As anniversaries go, the seventy-fifth of the Battle of Britain was obviously a big one. There were ceremonies and epic flypasts and decent, occasionally well-informed, coverage in the media. Add in a few new books and any enthusiast had it made, particularly if they lived in the UK. Off the top of my head, I can’t think of many new titles on the subject although there were clearly a few. The hardcover edition of Helen Doe’s Fighter Pilot and the Pen & Sword edition of Australia’s Few and the Battle of Britain by Kristen Alexander come to mind but that’s it at the moment. I think that’s probably because I didn’t pay much attention because I spent a fair bit of time with my nose in what just might be the final word on this most famous of aerial battles. Christer Bergström spent more than four decades gathering material for The Battle of Britain, An Epic Conflict Revisited, and it shows. This must surely be one of the last books to be released that will use original, unpublished veteran interviews as source material.
Right from the start the author makes his intentions clear. The BoB, being entrenched in popular culture as it is, is one of those periods of history where myths and half-truths evolve into apparent fact and are spouted left, right and centre by anyone with a passing interest. Alongside legendary exploits such as the Dams raid and the Doolittle raid, the Battle of Britain grabs the attention. There are tales of derring-do on both sides, Britain with its back against the wall, a rampaging Germany stopped in its tracks. It’s stirring stuff and, best of all, it really did happen. Who needs fiction when history is so much better? As time goes on, however, and these things are analysed ad nauseum and different opinions and conclusions put forward, even movies made, the line between fact and fiction starts to blur and some of the ‘faction’ starts to become accepted or even common knowledge and is certainly not helped by being regurgitated by the media. You know about the BoB, you wouldn’t be reading this otherwise. Have a think about these half-truths. What comes to mind? Göring was a bumbling fool. Fighter Command stood alone. The Bf 110 was a sitting duck against the Spitfires and Hurricanes. You know the drill. Bergström sets about proving these to be wrong. Göring, while clearly a man who enjoyed the finer things in life, was an old fighter pilot, and a successful one at that. He related well with his fighter units and understood their desire, their need, to hunt. He was not a fan of tying the fighters to the bombers but had to keep his bomber group commanders happy. He did allow his fighters to go on free hunting sweeps ahead of the day’s bombing raids and these were successful until Fighter Command cottoned on that there were no bombers in the incoming radar plots. It was Göring who had fresh fighter formations, those that had not flown on the returning raids, cover the withdrawal across the Channel. He proved insightful, adaptable and trusting of his men. He had his finger on the pulse but, ultimately, with a rather large commitment to the east requiring attention, the Italians in the Mediterranean needing reinforcing, not to mention a fair bit of angst among his commanders who did not implement his directives in full, he was up against it to achieve the required result especially when the RAF proved so hard to dislodge.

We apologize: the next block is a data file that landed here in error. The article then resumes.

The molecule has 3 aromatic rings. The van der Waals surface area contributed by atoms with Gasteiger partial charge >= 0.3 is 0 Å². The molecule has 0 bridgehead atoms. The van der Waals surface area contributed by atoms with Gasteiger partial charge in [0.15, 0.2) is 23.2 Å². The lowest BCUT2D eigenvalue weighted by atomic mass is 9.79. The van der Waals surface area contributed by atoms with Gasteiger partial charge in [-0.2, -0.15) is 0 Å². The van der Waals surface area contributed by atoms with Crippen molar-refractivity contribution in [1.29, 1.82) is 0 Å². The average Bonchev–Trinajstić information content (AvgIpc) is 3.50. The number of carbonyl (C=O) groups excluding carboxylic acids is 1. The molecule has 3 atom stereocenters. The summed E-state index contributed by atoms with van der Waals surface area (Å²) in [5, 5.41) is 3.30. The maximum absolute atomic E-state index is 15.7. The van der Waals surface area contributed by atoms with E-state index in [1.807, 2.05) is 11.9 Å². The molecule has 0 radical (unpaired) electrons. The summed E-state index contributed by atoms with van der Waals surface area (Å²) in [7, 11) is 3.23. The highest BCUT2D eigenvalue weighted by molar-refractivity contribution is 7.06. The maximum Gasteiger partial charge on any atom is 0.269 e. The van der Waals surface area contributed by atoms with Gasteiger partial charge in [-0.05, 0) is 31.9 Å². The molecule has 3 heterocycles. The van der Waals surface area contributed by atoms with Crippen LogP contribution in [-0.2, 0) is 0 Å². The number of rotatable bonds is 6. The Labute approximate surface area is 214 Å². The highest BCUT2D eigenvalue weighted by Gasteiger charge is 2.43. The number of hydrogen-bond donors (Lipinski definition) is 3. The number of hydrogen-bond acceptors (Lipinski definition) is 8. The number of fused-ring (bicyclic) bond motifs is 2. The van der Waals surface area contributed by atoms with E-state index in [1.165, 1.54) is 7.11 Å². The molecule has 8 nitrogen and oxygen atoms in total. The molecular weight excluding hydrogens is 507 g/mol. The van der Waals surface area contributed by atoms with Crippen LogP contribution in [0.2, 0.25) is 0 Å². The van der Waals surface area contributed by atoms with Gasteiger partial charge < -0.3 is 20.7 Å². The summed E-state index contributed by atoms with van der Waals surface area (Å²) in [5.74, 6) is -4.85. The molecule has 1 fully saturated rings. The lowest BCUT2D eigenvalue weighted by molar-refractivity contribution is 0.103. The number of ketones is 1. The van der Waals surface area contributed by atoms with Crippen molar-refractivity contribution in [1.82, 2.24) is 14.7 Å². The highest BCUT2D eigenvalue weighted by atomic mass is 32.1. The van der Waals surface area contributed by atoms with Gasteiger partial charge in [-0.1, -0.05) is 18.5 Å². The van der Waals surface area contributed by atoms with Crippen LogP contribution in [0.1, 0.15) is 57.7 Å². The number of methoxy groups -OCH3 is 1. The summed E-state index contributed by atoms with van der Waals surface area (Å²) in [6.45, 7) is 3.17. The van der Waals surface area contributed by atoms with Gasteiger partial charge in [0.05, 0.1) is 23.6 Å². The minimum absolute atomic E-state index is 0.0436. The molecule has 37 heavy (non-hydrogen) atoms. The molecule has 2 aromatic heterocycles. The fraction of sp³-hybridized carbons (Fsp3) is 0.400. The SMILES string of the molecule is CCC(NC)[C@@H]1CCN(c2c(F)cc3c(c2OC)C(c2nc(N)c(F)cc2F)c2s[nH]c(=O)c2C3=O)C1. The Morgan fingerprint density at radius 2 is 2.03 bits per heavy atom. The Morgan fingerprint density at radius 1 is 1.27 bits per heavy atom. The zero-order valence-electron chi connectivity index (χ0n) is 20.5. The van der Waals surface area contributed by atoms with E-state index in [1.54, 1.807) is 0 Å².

It was such a close run thing, though. Some of the loss statistics are harrowing and you have to remember that there is at least one man involved in each of those aircraft lost. Even in October, when many regard the Battle as more or less having run its course, the Germans shot down more aircraft than the RAF did. At the time much of the daylight activity was centred around fighters escorting fighter bombers in an attempt to draw the RAF up. Within six months, the RAF was trying to do the same thing to the Luftwaffe over occupied Europe. Contrary to popular belief, the RAF suffered at the hands of the Bf 110 crews. It had the range and firepower to be an absolute menace particularly when working in concert with several other ‘110s. As someone who doesn’t read a lot about the BoB, I was consistently surprised, and somewhat disturbed, at the number of Spitfires and Hurricanes that fell to the guns of the big fighter. Some of the Zerstörer units, some of the Luftwaffe’s most effective offensive units, had better kill/loss ratios than some of the Bf 109 units. While units on both sides, and flying all types, were withdrawn to regroup, it was surprising how truly ineffective some of the Luftwaffe’s single engine fighter groups were. It’s not a viewpoint I’ve come across before, partly because of the dearth of recent reading on the subject, but the analysis is due to the author getting to grips with German records.